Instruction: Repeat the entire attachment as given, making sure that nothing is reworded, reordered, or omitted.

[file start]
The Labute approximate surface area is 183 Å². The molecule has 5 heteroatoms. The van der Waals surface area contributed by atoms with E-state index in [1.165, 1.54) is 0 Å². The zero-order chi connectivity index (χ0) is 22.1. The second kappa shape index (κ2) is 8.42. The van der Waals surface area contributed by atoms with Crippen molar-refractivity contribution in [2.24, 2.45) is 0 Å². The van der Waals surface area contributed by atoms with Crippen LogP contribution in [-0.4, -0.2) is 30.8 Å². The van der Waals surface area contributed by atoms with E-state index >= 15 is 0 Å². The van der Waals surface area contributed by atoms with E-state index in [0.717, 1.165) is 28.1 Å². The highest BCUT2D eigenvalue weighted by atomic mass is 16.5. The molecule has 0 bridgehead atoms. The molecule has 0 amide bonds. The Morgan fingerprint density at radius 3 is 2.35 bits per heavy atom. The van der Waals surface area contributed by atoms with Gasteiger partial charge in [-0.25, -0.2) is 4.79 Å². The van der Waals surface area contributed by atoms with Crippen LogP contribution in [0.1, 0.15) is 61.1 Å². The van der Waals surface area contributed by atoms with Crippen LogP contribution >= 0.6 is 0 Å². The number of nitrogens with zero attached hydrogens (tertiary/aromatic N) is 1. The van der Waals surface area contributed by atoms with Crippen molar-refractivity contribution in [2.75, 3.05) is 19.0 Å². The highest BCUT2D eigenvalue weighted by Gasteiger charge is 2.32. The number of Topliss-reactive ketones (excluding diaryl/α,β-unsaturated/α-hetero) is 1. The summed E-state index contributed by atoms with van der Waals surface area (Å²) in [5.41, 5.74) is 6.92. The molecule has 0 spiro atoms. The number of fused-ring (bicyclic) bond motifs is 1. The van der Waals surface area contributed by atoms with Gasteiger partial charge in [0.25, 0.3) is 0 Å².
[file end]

The Labute approximate surface area is 183 Å². The molecule has 5 heteroatoms. The van der Waals surface area contributed by atoms with E-state index in [1.165, 1.54) is 0 Å². The zero-order chi connectivity index (χ0) is 22.1. The second kappa shape index (κ2) is 8.42. The van der Waals surface area contributed by atoms with Crippen molar-refractivity contribution in [2.24, 2.45) is 0 Å². The van der Waals surface area contributed by atoms with Crippen LogP contribution in [-0.4, -0.2) is 30.8 Å². The van der Waals surface area contributed by atoms with E-state index >= 15 is 0 Å². The van der Waals surface area contributed by atoms with E-state index in [0.717, 1.165) is 28.1 Å². The highest BCUT2D eigenvalue weighted by atomic mass is 16.5. The molecule has 0 bridgehead atoms. The molecule has 0 amide bonds. The Morgan fingerprint density at radius 3 is 2.35 bits per heavy atom. The van der Waals surface area contributed by atoms with Gasteiger partial charge in [-0.25, -0.2) is 4.79 Å². The van der Waals surface area contributed by atoms with Crippen LogP contribution in [0.1, 0.15) is 61.1 Å². The van der Waals surface area contributed by atoms with Crippen LogP contribution >= 0.6 is 0 Å². The number of nitrogens with zero attached hydrogens (tertiary/aromatic N) is 1. The van der Waals surface area contributed by atoms with Crippen molar-refractivity contribution in [2.75, 3.05) is 19.0 Å². The highest BCUT2D eigenvalue weighted by Gasteiger charge is 2.32. The number of Topliss-reactive ketones (excluding diaryl/α,β-unsaturated/α-hetero) is 1. The summed E-state index contributed by atoms with van der Waals surface area (Å²) in [5.41, 5.74) is 6.92. The molecule has 0 spiro atoms. The number of fused-ring (bicyclic) bond motifs is 1. The van der Waals surface area contributed by atoms with Gasteiger partial charge in [0.25, 0.3) is 0 Å².